The Yunnan Cookbook


Within China, Yunnan inhabits a unique space. It borders the provinces of Guangxi, Guizhou, Sichuan and Tibet to the east and north, but its longest border, to the west and south, is shared not with another Chinese province but with Burma, and it also touches base with the northern parts of Vietnam and Laos.

The province is ethnically rich, agriculturally diverse and geographically highly contrasted. Each vista is as breathtaking as the next. The land moves from snow-covered mountains to some of the world’s deepest gorges, active volcanoes and some almost bizarre formations such as the Stone Forest. There are deciduous and coniferous forests, and lush tropical jungles. That many mountains and trees (as well as animals and insects) are widely considered holy comes as no surprise.

Of a similar size to France (and with a similar range of regional cuisines), Yunnan is surely Chinas most glorious province. It is home to a wealth of flora and fauna, with many of the world’s favourite flowers introduced from here. Of the 56 ethnic minorities formally recognised in China, 51 of them are represented in Yunnan (and 15 live exclusively here), and the otherwise dominant Han people (more than 90 per cent of the population of China) account for less than two-thirds of the population in this province whose name literally translates as “South of the Clouds.”

It is a province of thrilling colour, too, and not only in the striking dress of some of the ethnic minorities who stick, still, to sartorial tradition - but also in its landscapes. Against a background of dark, brooding hills, brilliantly white cranes peck in brilliant green paddies under the sun’s generous rays. Wild flowers abound roadside in shades of yellow, purple, blue and pink. Bright yellow rape fields extend to the horizon. Perfumed white peaches hang from low branches in orchards sloping gently towards lakes.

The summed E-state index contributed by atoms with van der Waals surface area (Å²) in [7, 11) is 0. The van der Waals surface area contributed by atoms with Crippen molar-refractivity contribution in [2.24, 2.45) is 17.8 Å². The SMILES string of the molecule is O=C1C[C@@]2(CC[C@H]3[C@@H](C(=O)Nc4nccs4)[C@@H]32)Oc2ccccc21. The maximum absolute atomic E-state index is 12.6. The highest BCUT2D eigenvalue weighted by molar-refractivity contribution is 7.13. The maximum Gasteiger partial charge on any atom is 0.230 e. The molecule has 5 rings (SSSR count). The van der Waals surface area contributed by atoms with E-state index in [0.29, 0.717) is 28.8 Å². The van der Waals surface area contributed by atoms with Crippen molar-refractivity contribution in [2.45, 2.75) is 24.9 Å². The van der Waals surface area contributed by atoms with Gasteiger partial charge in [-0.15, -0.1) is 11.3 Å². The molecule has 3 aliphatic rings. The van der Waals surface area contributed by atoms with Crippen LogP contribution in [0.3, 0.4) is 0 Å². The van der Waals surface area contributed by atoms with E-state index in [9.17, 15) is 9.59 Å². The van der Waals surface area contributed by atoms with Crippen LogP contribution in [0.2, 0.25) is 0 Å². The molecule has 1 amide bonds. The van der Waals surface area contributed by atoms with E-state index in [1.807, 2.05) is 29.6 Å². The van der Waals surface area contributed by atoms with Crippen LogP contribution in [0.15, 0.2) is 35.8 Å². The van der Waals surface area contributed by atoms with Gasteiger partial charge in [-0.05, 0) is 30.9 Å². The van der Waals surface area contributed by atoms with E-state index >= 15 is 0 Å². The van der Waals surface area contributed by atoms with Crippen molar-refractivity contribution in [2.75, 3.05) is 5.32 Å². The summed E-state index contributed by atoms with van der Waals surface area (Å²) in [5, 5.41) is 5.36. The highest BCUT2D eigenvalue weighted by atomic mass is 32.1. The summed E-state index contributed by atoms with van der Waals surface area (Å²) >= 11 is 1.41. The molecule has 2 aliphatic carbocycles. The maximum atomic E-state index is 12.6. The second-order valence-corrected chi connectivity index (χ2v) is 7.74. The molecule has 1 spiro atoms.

Not much grows at the high altitudes around Shangri-La, close to the north of the province on the borders of Tibet and Sichuan, where yak meat and yak products form the basis of the diet. But down south in Xishuangbanna, the produce is varied and decidedly south-east Asian; the markets of Jinghong city are a riot of colours and aromas. It is a similarly rich story in the province’s capital city, Kunming, known as the City of Eternal Spring because of its temperate climate all year round, which results in a bounty of agricultural produce.

So it is hard to generalise about Yunnan cuisine. It almost doesn’t exist, as each of the ethnic minorities have their own cooking traditions, and there’s actually very little “Chinese” food on offer outside of Kunming - and even here it would incorporate local herbs, and chilli. The Cantonese might consider Yunnan food lacking in sophistication, and the average Sichuanese might judge it as lacking in flavour. In fact it probably sits somewhere between these two mighty gourmet

traditions, with a Canton-esque emphasis on fresh produce but a Sichuan-esque predilection towards spice. Among the ethnic minorities, there are already widely differing attitudes to the amount of sour, salty and spice incorporated. However, the cooking of the Dai and the Naxi, the most easy to find because of copious restaurants in Jinghong and Lijiang respectively, are universally enjoyed.

If there is a culinary unifier within Yunnan, it is surely wild mushrooms, which emerge across the province in copious colours, shapes and sizes. These are eagerly and expertly (for many of them are toxic) foraged from wooded hillsides during the summer wet season. They are considered as nothing less than a gourmet treat; a pinnacle perhaps of the bounty which Yunnan generously provides for the dining table.



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